Recently, EPA’s Office of Inspector General (“OIG”) issued a notice of its audit of the agency’s oversight of the Renewable Fuel Standards Renewable Identification Number (“RIN”) market.1Memorandum from Mike Davis, Office of Audit, to Joseph Goffman, Office of Air and Radiation (September 17, 2021), available at https://www.epa.gov/system/files/documents/2021-09/_epaoig_notificationmemo_9-17-21_renewable.pdf. This is the latest in a string of agency actions aimed at improving the integrity of the RFS program and the RIN market. Participants could expect increased scrutiny and enforcement and potentially heftier penalties.
On September 17, 2021, EPA’s Director of Environmental Investment and Infrastructure in the Office of Audit notified the Acting Assistant Administrator for the Office of Air and Radiation about its planned audit.2Id. Specifically, the notice identified EPA’s use of potential data quality controls of EPA’s Moderated Transaction System and Quality Assurance Program (“EMTS”), the platform through which participants submit their transactions—essentially the RIN market. There has been longstanding concern about the potential manipulation of this market. To address this, EPA issued market reform rules starting in 2020 that require disclosure of RIN holdings above a specific threshold and additional RIN pricing information for certain transactions.3Modifications to Fuel Regulations to Provide Flexibility for E15; Modifications to RFS RIN Market Regulations, 84 Fed. Reg. 26980 (June 10, 2019). The agency believed the latter would “improve the quality and reliability of our price data.”4Id. at 27018. The OIG’s recent announcement is a natural extension to verifying how these rules are working, presumably for additional reforms or enforcement of non-compliance.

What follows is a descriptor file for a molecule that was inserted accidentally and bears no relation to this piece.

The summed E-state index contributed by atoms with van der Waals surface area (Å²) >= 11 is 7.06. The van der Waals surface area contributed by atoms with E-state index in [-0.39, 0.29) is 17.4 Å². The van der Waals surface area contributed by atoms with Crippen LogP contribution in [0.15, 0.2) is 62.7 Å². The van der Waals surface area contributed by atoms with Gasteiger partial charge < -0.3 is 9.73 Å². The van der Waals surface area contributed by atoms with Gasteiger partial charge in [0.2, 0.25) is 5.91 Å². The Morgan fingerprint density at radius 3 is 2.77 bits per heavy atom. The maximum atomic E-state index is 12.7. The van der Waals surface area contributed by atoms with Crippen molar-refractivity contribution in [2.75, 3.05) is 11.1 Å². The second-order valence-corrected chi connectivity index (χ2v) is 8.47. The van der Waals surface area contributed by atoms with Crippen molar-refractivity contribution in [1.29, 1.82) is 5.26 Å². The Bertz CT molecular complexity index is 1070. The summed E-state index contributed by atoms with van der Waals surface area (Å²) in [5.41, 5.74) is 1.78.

Another signal of increased scrutiny was the 2019 Memorandum of Understanding (“MOU”) between the IRS and EPA to share tax and fuel credit data.5Memorandum of Understanding between the Internal Revenue Service and the United States Environmental Protection Agency (July 2019), available at https://www.epa.gov/sites/default/files/2019-09/documents/rfs-mou-irs-epa-redacted-2019-08-29.pdf. Under this MOU, IRS provides aggregate quarterly tax and credit data to allow EPA to compare against its data. If applicable, the IRS and EPA Criminal Investigations Division may jointly investigate instances of RIN and tax fraud.6Id.